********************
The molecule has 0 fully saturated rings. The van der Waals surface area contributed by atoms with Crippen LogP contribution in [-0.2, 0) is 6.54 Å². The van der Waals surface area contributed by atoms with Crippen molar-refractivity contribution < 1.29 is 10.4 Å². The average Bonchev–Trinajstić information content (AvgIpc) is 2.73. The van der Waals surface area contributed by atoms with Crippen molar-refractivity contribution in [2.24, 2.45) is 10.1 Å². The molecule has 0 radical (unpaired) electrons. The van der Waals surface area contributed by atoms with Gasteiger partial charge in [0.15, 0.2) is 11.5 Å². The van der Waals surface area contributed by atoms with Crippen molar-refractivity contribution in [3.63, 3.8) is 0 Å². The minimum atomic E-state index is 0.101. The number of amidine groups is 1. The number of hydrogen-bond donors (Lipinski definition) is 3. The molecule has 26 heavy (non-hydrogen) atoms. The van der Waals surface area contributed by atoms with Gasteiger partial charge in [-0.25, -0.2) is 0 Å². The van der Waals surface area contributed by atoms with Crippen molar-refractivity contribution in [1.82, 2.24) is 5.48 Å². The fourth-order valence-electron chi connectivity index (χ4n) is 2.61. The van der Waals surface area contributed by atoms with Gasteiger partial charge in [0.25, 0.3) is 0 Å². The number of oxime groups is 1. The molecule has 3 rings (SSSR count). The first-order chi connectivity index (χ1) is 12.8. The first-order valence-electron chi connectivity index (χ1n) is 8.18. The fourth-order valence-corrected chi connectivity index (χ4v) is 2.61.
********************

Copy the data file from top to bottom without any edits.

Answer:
The molecule has 0 fully saturated rings. The van der Waals surface area contributed by atoms with Crippen LogP contribution in [-0.2, 0) is 6.54 Å². The van der Waals surface area contributed by atoms with Crippen molar-refractivity contribution < 1.29 is 10.4 Å². The average Bonchev–Trinajstić information content (AvgIpc) is 2.73. The van der Waals surface area contributed by atoms with Crippen molar-refractivity contribution in [2.24, 2.45) is 10.1 Å². The molecule has 0 radical (unpaired) electrons. The van der Waals surface area contributed by atoms with Gasteiger partial charge in [0.15, 0.2) is 11.5 Å². The van der Waals surface area contributed by atoms with Crippen molar-refractivity contribution in [3.63, 3.8) is 0 Å². The minimum atomic E-state index is 0.101. The number of amidine groups is 1. The number of hydrogen-bond donors (Lipinski definition) is 3. The molecule has 26 heavy (non-hydrogen) atoms. The van der Waals surface area contributed by atoms with Gasteiger partial charge in [-0.25, -0.2) is 0 Å². The van der Waals surface area contributed by atoms with Crippen molar-refractivity contribution in [1.82, 2.24) is 5.48 Å². The fourth-order valence-electron chi connectivity index (χ4n) is 2.61. The van der Waals surface area contributed by atoms with Gasteiger partial charge in [0.25, 0.3) is 0 Å². The number of oxime groups is 1. The molecule has 3 rings (SSSR count). The first-order chi connectivity index (χ1) is 12.8. The first-order valence-electron chi connectivity index (χ1n) is 8.18. The fourth-order valence-corrected chi connectivity index (χ4v) is 2.61.